GITESI #67, Rwanda FILTER silky & complex, red apple, black tea, floral, honey

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GITESI #67, Rwanda FILTER silky & complex, red apple, black tea, floral, honey

from 9.00

Producer: Various small-holder farmers delivering to Gitesi washing station managed by Aime and Alexi Gahizi

Region: Karongi, Wester Province, Rwanda
Altitude: 1800 masl

Varietal: Red Bourbon
Process: Washed & dried on African beds

Importer: Nordic Approach

Cup profile: Silky & complex, red apple, black tea, delicate florals, honey

 

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Gitesi is a private washing station established in 2005 in the sector Gitesi in Western Rwanda. It is owned and run by a father and son team, Alexis and Aime Gahizi.

Alexis is originally from the Karongi region which Gitesi is located in, and his family have been growing coffee in this region for generations. Aime has a degree in engineering and has created a very comprehensive water purification system for the washing station, to such an extent that it is being used to model future water purification systems for washing stations.

Rwandan farms are generally very small. It's usually families that have some land with coffee trees and who take care of the plants and pick the cherries themselves. Competition for cherry can be pretty tough, farmers can deliver to whichever washing station they want. Maintaining a good supply of cherry is dependent on the relationships Gitesi has with farmers and being able to offer competitive pricing. Gitesi has very strong relationships with their farmers, there are over 1,800 coffee farmers who have been delivering cherry to Gitesi. The washing station has implemented a bonus system based on performance, which is paid out to the farmers at the end of the year.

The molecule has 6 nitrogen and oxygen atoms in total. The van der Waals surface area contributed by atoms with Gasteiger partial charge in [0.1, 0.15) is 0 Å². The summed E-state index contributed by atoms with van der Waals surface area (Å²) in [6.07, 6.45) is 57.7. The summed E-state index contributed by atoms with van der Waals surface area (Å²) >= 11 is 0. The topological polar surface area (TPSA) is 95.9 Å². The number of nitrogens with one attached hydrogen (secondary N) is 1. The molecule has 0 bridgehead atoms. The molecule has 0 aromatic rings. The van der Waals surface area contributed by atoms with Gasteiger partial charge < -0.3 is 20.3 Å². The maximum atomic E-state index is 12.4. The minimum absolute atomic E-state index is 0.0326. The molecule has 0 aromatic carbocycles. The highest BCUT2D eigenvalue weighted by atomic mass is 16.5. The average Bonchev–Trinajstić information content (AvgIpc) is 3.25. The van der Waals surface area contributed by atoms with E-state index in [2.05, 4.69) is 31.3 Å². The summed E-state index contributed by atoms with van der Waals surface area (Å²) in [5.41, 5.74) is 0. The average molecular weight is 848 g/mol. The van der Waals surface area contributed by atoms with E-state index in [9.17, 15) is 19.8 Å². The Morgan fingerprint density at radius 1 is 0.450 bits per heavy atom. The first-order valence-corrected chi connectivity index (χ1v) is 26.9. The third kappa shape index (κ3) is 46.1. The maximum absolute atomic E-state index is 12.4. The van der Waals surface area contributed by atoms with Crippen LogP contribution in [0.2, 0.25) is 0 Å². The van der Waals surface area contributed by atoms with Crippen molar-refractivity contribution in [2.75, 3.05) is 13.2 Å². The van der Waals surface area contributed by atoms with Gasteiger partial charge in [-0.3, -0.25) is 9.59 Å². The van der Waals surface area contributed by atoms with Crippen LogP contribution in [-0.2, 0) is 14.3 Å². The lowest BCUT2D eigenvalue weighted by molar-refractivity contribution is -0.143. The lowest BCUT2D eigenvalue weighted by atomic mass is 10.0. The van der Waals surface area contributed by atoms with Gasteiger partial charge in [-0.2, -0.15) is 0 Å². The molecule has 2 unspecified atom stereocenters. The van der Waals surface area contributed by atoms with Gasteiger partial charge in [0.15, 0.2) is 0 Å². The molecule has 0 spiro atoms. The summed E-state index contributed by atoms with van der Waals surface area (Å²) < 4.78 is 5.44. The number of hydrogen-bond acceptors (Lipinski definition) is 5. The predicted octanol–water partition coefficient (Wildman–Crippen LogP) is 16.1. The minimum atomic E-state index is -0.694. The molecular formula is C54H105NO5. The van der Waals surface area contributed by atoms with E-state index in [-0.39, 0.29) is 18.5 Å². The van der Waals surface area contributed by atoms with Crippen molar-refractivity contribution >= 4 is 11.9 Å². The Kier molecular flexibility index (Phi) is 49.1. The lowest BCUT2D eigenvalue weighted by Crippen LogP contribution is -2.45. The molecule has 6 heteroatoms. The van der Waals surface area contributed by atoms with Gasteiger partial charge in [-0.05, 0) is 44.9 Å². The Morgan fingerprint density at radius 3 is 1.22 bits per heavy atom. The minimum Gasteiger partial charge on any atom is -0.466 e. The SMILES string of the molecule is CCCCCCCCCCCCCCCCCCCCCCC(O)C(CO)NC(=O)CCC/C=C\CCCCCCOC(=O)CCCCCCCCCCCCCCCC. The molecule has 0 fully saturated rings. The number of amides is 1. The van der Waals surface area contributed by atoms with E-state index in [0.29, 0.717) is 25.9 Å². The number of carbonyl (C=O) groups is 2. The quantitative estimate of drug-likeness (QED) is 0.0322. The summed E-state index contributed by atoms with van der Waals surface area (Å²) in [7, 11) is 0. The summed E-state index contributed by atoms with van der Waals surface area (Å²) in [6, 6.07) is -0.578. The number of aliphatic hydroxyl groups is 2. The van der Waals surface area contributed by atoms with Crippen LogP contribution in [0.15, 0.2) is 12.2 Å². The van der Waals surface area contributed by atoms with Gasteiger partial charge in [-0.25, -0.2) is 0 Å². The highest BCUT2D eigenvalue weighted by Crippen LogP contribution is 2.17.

To help farmers further Gitesi also has a project to distribute water pumps and cows to conscientious farmers. Cow's manure is used as organic fertilisers improving soils and yields of trees whilst its milk can be sold or consumed within family improving their nutrition and health. Only a simple rule is applied : if the cow happens to be or become pregnant, the calf has to go to the next farmer.

The season for Rwanda can run from March through to August. When cherries are picked they are delivered to the washing station where an eco pulper is used to remove the skin. The coffee is then fermented for 10-12 hours. After this the parchment is graded and washed in channels and separated into two grades based on density before being soaked under clean water in tanks for 16 hours. The parchment is initially taken to pre-drying tables, which are under shade, and where a lot of hand sorting is done as it is much easier to see defects at this point. Then it is dried further on African beds for up to 15 days before being prepared for dry-milling and export.